The teachers finally settle them down and tell them they must not cry again because their parents are coming to get them tomorrow (Friday) and they cannot have swollen eyes. The teacher continues that they must look happy for their parents so they do not worry about them and they can be proud because they are growing up. I will remind you again here - these children are under three.

Of course we do not have such set ups in this country. We are a long way from this. We do however have half a million preschoolers attending a day nursery in this country every week. A proportion of these children are at the nursery from 8am to 6pm. Due to changing shifts in nursery workers, these children often wake up from their afternoon naps to new faces to those they were accustomed to in the morning. I can clearly envisage similar scenes of crying and calling for mama at this point in the day.

In contrast, in Fiji, it is normal for wider family members to look after young children until they start school.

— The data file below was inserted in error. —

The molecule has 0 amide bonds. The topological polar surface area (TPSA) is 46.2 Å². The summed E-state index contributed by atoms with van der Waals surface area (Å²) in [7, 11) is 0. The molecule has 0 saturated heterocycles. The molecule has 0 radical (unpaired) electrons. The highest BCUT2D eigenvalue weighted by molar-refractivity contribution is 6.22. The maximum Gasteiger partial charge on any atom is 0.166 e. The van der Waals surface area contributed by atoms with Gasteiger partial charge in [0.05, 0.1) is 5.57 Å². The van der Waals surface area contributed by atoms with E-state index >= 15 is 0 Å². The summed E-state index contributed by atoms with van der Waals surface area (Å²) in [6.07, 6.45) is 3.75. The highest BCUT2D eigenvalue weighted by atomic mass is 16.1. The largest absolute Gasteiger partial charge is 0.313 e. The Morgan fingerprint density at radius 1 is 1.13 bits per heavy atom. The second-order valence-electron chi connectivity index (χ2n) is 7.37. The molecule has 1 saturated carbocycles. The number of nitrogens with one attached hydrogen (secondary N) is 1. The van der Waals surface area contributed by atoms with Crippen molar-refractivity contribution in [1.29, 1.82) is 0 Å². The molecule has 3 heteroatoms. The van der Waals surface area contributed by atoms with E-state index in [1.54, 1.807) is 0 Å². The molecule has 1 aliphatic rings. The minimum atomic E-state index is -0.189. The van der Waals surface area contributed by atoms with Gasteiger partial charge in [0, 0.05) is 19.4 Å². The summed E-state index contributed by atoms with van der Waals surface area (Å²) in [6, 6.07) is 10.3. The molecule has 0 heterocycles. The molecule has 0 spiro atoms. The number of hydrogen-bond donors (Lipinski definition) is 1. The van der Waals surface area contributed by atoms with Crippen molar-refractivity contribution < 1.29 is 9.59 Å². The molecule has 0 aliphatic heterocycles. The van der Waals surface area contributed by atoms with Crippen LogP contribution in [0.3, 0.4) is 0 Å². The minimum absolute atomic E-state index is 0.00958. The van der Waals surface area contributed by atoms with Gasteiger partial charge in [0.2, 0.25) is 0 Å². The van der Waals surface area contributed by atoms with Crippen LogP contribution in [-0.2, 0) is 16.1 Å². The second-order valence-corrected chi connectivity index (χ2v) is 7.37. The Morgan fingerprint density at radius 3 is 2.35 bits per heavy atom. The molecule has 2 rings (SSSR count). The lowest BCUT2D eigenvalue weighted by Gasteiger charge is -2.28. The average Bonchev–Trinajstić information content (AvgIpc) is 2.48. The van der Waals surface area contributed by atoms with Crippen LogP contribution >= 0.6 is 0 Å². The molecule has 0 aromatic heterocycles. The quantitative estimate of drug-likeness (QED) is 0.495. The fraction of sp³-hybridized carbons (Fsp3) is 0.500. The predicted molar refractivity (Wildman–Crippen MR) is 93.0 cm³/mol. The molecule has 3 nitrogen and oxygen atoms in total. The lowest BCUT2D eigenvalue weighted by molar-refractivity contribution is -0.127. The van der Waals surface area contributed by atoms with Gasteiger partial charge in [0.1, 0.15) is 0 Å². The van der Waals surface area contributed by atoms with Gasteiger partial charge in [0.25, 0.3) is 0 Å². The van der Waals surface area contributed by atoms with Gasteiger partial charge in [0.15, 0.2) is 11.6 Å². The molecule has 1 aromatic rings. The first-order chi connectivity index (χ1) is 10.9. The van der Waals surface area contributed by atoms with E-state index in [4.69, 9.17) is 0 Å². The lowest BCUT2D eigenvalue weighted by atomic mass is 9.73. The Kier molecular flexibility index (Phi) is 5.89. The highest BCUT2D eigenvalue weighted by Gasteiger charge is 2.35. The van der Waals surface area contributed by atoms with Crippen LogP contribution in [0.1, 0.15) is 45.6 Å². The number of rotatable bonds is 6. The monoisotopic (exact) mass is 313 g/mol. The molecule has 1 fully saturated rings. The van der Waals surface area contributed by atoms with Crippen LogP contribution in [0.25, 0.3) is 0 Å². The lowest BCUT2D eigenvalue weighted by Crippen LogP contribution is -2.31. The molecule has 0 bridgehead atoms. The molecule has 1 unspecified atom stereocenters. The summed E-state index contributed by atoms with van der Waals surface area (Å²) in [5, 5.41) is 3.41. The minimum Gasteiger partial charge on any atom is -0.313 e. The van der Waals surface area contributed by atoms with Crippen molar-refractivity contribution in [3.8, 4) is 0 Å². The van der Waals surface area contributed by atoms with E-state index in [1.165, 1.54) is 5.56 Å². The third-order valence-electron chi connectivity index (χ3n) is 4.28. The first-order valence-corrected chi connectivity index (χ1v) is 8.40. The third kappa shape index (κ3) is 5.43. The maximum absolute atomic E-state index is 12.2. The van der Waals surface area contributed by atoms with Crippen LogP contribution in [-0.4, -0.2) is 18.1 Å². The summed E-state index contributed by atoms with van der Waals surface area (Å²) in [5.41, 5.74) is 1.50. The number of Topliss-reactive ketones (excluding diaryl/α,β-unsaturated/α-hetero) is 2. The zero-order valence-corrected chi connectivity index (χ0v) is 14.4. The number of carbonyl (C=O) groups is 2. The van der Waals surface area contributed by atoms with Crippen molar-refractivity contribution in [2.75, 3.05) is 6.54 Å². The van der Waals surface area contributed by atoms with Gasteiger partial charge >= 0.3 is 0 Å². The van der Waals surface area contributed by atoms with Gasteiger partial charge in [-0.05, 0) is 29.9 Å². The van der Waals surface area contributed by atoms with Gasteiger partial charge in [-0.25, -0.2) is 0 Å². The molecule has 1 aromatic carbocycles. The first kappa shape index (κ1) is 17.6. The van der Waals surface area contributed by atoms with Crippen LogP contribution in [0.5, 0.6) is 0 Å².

I know which method I prefer. How about you?

Friday, 13 December 2013

SATs sap the fun out of learning

They want to bring back external attainment tests for seven and 14-year-olds. Oh no not those things again.

They were abolished ten years ago and that was the best thing for them. Now the chief of Ofsted thinks it's a good idea to bring them back.

I clearly remember taking a SATs exam when I was six. Yes, I was six because I was one of the youngest in my year. I can still clearly recall the teacher from the year above coming round during the exam and seeing how far I was into the test paper and saying, 'you're doing well for your age', then walking away. I'm not sure I know exactly what having such a clear memory of this means, but the very fact I remember this day above all others as a six-year-old at school shows those exams left a mark on me.

SATs were originally abolished because it was felt it was all too much too soon for primary school children. I subscribe to the idea we should be looking to Europe where children do not even start school until seven, so of course I in turn think examining young children at this age is all too much.

However, the real problem I have is that almost as soon as little ones walk through the school gates for the first time their education is geared towards learning information to pass tests and not for learning for learnings sake.